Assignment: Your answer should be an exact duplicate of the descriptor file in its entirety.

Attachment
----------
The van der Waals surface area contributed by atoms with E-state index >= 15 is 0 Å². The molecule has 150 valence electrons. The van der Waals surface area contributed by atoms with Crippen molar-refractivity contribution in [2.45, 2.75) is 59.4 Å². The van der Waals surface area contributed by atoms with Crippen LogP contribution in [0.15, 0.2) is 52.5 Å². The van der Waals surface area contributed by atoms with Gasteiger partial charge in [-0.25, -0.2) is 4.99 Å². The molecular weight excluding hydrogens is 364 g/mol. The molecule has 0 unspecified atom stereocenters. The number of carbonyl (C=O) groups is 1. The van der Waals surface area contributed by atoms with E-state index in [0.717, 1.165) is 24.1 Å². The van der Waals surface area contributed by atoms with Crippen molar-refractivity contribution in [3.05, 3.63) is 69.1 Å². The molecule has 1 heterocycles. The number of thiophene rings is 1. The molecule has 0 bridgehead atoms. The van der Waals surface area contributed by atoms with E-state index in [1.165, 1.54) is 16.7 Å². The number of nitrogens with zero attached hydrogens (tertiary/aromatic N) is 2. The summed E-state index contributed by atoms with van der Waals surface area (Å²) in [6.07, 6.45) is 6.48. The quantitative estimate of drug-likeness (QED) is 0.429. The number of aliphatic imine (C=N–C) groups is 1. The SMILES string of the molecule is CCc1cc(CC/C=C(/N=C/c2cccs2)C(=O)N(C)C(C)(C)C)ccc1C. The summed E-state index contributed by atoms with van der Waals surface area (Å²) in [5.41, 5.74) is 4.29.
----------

The van der Waals surface area contributed by atoms with E-state index >= 15 is 0 Å². The molecule has 150 valence electrons. The van der Waals surface area contributed by atoms with Crippen molar-refractivity contribution in [2.45, 2.75) is 59.4 Å². The van der Waals surface area contributed by atoms with Crippen LogP contribution in [0.15, 0.2) is 52.5 Å². The van der Waals surface area contributed by atoms with Gasteiger partial charge in [-0.25, -0.2) is 4.99 Å². The molecular weight excluding hydrogens is 364 g/mol. The molecule has 0 unspecified atom stereocenters. The number of carbonyl (C=O) groups is 1. The van der Waals surface area contributed by atoms with E-state index in [0.717, 1.165) is 24.1 Å². The van der Waals surface area contributed by atoms with Crippen molar-refractivity contribution in [3.05, 3.63) is 69.1 Å². The molecule has 1 heterocycles. The number of thiophene rings is 1. The molecule has 0 bridgehead atoms. The van der Waals surface area contributed by atoms with E-state index in [1.165, 1.54) is 16.7 Å². The number of nitrogens with zero attached hydrogens (tertiary/aromatic N) is 2. The summed E-state index contributed by atoms with van der Waals surface area (Å²) in [6.07, 6.45) is 6.48. The quantitative estimate of drug-likeness (QED) is 0.429. The number of aliphatic imine (C=N–C) groups is 1. The SMILES string of the molecule is CCc1cc(CC/C=C(/N=C/c2cccs2)C(=O)N(C)C(C)(C)C)ccc1C. The summed E-state index contributed by atoms with van der Waals surface area (Å²) in [5.41, 5.74) is 4.29.